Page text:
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Ray Flash Rotator review

Rotating flash bracket with TTL metering support

Ray Flash Rotator
Rotate flash units on your Canon or Nikon camera


  • Can be tailored to your camera
  • Well built
  • Works as well as expected


  • Not cheap
  • Locking ring would be better with grooved sides
  • Cable can get in the way of the lens

The Ray Flash Rotator claims to be the first rotating flash bracket to support TTL metering as standard. The unit accepts a standard flashgun and fixes itself into the tripod thread of a DSLR, before it enables the flash to be positioned and fixed at any point around the lens.

So, whether you want the flash to be fired from the top, side or even underneath the camera body, the Rotator enables you to do it.

The unit comes in three parts, with three separate middle sections provided to tailor the construction to the camera in use. Everything is joined together by supplied screws, while the cable attached to the main ring attaches itself to the camera's hotshoe, thereby enabling full communication from the camera to the flash.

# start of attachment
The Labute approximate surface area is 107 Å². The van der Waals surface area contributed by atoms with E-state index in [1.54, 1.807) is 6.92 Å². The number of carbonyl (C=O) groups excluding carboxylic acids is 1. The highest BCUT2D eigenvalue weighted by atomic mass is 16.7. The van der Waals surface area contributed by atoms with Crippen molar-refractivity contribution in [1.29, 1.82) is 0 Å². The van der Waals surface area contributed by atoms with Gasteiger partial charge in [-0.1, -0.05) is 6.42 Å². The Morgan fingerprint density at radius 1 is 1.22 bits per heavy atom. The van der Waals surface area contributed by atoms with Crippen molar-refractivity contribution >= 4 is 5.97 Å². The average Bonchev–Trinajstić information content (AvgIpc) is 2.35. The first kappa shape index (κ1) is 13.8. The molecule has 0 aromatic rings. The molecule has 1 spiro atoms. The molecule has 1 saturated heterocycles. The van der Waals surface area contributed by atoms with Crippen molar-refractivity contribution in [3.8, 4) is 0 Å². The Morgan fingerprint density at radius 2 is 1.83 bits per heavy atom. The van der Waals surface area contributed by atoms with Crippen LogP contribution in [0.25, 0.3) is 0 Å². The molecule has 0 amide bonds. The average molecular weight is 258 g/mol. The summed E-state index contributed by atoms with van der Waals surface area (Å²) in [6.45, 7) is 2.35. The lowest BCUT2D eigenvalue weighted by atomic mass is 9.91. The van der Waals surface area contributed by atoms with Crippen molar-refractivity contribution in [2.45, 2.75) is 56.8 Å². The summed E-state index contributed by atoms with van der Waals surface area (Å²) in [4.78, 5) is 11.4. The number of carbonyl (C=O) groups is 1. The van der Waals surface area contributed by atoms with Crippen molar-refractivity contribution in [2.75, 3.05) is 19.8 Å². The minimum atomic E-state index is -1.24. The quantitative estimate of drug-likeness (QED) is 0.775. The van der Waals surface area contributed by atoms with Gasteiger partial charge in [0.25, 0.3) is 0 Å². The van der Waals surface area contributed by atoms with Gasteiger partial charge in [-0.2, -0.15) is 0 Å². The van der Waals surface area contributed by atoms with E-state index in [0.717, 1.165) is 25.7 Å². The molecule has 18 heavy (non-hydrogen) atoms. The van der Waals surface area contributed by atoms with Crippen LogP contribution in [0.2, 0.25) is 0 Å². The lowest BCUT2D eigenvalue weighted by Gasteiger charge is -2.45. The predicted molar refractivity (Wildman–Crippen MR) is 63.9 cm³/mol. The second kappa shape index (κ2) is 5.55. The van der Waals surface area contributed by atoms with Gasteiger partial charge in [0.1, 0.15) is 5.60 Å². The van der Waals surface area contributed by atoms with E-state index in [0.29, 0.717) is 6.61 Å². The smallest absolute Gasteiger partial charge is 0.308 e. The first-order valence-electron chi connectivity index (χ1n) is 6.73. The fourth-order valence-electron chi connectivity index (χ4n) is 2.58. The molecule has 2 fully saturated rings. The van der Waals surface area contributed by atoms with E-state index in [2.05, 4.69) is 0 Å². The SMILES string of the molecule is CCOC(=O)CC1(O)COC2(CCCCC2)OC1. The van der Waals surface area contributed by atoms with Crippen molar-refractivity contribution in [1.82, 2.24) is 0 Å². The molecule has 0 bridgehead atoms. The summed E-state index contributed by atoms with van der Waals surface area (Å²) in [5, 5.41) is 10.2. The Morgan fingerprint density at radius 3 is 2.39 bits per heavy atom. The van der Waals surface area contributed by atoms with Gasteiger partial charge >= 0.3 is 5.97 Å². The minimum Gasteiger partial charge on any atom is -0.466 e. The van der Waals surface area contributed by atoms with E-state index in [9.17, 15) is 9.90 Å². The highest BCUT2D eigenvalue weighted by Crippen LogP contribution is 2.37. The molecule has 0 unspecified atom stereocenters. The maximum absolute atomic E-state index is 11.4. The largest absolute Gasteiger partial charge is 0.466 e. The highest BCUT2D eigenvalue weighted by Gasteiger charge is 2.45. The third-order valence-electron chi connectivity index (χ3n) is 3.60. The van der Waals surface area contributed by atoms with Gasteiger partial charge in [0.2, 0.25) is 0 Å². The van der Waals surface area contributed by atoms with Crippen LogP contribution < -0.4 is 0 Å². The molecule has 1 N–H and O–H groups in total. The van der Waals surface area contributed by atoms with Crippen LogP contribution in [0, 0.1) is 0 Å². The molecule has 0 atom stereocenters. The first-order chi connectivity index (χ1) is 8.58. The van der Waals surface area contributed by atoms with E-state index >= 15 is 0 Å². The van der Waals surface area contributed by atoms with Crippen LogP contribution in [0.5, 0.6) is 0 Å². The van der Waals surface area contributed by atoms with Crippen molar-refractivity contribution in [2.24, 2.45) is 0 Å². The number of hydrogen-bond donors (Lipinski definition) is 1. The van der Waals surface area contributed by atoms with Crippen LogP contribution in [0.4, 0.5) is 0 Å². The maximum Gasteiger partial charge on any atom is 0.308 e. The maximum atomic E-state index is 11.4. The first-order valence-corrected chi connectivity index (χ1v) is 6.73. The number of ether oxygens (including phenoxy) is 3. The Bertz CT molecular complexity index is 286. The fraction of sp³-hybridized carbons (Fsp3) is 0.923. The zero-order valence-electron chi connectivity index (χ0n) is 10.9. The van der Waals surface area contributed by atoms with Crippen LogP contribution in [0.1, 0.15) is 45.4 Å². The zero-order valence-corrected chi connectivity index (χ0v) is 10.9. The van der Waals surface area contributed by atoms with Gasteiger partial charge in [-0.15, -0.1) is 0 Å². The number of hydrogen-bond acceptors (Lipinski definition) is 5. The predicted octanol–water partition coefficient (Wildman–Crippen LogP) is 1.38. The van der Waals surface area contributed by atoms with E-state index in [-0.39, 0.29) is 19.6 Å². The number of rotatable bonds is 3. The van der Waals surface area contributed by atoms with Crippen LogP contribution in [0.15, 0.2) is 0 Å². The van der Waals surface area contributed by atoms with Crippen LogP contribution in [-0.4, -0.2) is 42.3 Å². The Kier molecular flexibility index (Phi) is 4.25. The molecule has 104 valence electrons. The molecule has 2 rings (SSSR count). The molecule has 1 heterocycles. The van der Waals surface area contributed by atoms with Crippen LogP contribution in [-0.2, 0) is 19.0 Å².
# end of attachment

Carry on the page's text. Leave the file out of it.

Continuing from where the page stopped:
The metal used throughout the accessory's construction gives the unit a solid build quality, although some plastic is used for the outer sections of the ring.

The flash moves freely once the locking ring is loosened, and once tightened it stays in position, although it's a shame this ring doesn't sport grooves around its edges, which would provide greater traction.

Another small grievance is that the coiled cable between the unit and the camera's hotshoe can easily swing in front of the lens, although this is only an issue with particularly short optics.


Currently available for Canon and Nikon bodies, the Ray Flash Rotator may be considered a little pricey for some, and you're also limited by how far you can position the flash away from the camera.

Still, it's perhaps the best solution of its kind, and is far more compact than similar solutions we've seen in the past.